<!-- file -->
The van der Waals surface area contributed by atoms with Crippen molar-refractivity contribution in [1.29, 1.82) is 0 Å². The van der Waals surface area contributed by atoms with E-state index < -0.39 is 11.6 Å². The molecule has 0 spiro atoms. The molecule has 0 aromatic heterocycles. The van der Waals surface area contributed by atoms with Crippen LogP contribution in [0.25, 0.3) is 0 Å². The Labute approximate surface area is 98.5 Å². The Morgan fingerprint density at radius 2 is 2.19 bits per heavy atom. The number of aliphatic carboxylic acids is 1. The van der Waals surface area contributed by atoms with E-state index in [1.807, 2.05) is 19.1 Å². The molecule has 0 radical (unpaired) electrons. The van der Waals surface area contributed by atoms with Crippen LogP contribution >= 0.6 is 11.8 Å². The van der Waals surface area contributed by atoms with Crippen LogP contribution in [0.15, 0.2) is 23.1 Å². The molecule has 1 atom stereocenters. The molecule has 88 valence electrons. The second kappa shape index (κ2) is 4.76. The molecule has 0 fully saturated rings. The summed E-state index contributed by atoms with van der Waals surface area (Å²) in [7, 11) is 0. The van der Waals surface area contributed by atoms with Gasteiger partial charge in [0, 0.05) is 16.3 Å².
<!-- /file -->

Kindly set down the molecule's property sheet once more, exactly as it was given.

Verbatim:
The van der Waals surface area contributed by atoms with Crippen molar-refractivity contribution in [1.29, 1.82) is 0 Å². The van der Waals surface area contributed by atoms with E-state index < -0.39 is 11.6 Å². The molecule has 0 spiro atoms. The molecule has 0 aromatic heterocycles. The van der Waals surface area contributed by atoms with Crippen LogP contribution in [0.25, 0.3) is 0 Å². The Labute approximate surface area is 98.5 Å². The Morgan fingerprint density at radius 2 is 2.19 bits per heavy atom. The number of aliphatic carboxylic acids is 1. The van der Waals surface area contributed by atoms with E-state index in [1.807, 2.05) is 19.1 Å². The molecule has 0 radical (unpaired) electrons. The van der Waals surface area contributed by atoms with Crippen LogP contribution >= 0.6 is 11.8 Å². The van der Waals surface area contributed by atoms with Crippen LogP contribution in [0.15, 0.2) is 23.1 Å². The molecule has 1 atom stereocenters. The molecule has 88 valence electrons. The second kappa shape index (κ2) is 4.76. The molecule has 0 fully saturated rings. The summed E-state index contributed by atoms with van der Waals surface area (Å²) in [7, 11) is 0. The van der Waals surface area contributed by atoms with Gasteiger partial charge in [0, 0.05) is 16.3 Å².